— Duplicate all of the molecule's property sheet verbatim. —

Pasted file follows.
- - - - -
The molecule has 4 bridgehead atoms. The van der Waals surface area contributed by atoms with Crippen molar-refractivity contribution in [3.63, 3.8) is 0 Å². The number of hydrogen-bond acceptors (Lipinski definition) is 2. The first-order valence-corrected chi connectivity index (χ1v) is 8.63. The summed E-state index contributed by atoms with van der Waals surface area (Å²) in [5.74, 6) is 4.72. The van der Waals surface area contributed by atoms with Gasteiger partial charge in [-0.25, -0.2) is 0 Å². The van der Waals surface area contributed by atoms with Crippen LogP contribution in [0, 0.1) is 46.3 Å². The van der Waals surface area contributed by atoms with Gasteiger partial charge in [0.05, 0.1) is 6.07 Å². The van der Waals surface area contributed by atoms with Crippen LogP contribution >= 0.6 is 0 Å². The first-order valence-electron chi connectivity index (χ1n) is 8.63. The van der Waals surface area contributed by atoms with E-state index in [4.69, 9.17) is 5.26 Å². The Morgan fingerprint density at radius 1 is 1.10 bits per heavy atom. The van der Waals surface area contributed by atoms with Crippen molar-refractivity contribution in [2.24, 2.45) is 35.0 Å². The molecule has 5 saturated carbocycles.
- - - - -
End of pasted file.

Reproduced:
The molecule has 4 bridgehead atoms. The van der Waals surface area contributed by atoms with Crippen molar-refractivity contribution in [3.63, 3.8) is 0 Å². The number of hydrogen-bond acceptors (Lipinski definition) is 2. The first-order valence-corrected chi connectivity index (χ1v) is 8.63. The summed E-state index contributed by atoms with van der Waals surface area (Å²) in [5.74, 6) is 4.72. The van der Waals surface area contributed by atoms with Gasteiger partial charge in [-0.25, -0.2) is 0 Å². The van der Waals surface area contributed by atoms with Crippen LogP contribution in [0, 0.1) is 46.3 Å². The van der Waals surface area contributed by atoms with Gasteiger partial charge in [0.05, 0.1) is 6.07 Å². The van der Waals surface area contributed by atoms with Crippen LogP contribution >= 0.6 is 0 Å². The first-order valence-electron chi connectivity index (χ1n) is 8.63. The van der Waals surface area contributed by atoms with E-state index in [4.69, 9.17) is 5.26 Å². The Morgan fingerprint density at radius 1 is 1.10 bits per heavy atom. The van der Waals surface area contributed by atoms with Crippen molar-refractivity contribution in [2.24, 2.45) is 35.0 Å². The molecule has 5 saturated carbocycles.